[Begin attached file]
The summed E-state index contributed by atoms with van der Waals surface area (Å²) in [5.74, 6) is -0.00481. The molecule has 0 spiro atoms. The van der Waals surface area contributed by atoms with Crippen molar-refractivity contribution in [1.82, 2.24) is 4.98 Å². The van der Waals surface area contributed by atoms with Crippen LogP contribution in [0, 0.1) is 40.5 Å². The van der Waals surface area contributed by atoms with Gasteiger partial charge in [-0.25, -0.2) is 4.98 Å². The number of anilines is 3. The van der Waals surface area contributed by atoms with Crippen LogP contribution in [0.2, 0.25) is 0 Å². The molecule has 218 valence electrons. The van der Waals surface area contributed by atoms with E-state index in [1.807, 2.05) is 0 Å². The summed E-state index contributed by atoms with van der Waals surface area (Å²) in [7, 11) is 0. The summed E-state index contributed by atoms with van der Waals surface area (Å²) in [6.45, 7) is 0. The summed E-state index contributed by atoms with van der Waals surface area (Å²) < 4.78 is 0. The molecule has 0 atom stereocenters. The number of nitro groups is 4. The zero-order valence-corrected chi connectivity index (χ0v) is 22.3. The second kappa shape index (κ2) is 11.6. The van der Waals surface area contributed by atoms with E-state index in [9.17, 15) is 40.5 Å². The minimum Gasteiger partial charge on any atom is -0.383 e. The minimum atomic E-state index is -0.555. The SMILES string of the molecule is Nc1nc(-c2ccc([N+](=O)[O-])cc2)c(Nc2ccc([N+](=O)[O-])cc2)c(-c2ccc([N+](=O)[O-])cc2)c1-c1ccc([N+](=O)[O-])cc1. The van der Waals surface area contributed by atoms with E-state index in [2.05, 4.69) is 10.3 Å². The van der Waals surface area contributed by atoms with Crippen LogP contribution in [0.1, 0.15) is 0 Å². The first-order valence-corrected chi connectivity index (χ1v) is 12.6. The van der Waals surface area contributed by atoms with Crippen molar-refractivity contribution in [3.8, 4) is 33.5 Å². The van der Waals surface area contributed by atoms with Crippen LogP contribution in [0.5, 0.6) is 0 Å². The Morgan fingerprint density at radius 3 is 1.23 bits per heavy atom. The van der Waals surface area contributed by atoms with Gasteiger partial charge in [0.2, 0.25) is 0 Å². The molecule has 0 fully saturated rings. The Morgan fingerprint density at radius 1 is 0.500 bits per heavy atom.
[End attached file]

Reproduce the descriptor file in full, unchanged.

The summed E-state index contributed by atoms with van der Waals surface area (Å²) in [5.74, 6) is -0.00481. The molecule has 0 spiro atoms. The van der Waals surface area contributed by atoms with Crippen molar-refractivity contribution in [1.82, 2.24) is 4.98 Å². The van der Waals surface area contributed by atoms with Crippen LogP contribution in [0, 0.1) is 40.5 Å². The van der Waals surface area contributed by atoms with Gasteiger partial charge in [-0.25, -0.2) is 4.98 Å². The number of anilines is 3. The van der Waals surface area contributed by atoms with Crippen LogP contribution in [0.2, 0.25) is 0 Å². The molecule has 218 valence electrons. The van der Waals surface area contributed by atoms with E-state index in [1.807, 2.05) is 0 Å². The summed E-state index contributed by atoms with van der Waals surface area (Å²) in [7, 11) is 0. The summed E-state index contributed by atoms with van der Waals surface area (Å²) in [6.45, 7) is 0. The summed E-state index contributed by atoms with van der Waals surface area (Å²) < 4.78 is 0. The molecule has 0 atom stereocenters. The number of nitro groups is 4. The zero-order valence-corrected chi connectivity index (χ0v) is 22.3. The second kappa shape index (κ2) is 11.6. The van der Waals surface area contributed by atoms with E-state index in [9.17, 15) is 40.5 Å². The minimum Gasteiger partial charge on any atom is -0.383 e. The minimum atomic E-state index is -0.555. The SMILES string of the molecule is Nc1nc(-c2ccc([N+](=O)[O-])cc2)c(Nc2ccc([N+](=O)[O-])cc2)c(-c2ccc([N+](=O)[O-])cc2)c1-c1ccc([N+](=O)[O-])cc1. The van der Waals surface area contributed by atoms with E-state index in [2.05, 4.69) is 10.3 Å². The van der Waals surface area contributed by atoms with Crippen LogP contribution in [0.1, 0.15) is 0 Å². The first-order valence-corrected chi connectivity index (χ1v) is 12.6. The van der Waals surface area contributed by atoms with Crippen molar-refractivity contribution in [3.8, 4) is 33.5 Å². The van der Waals surface area contributed by atoms with Crippen LogP contribution in [0.5, 0.6) is 0 Å². The Morgan fingerprint density at radius 3 is 1.23 bits per heavy atom. The van der Waals surface area contributed by atoms with Gasteiger partial charge in [0.2, 0.25) is 0 Å². The molecule has 0 fully saturated rings. The Morgan fingerprint density at radius 1 is 0.500 bits per heavy atom.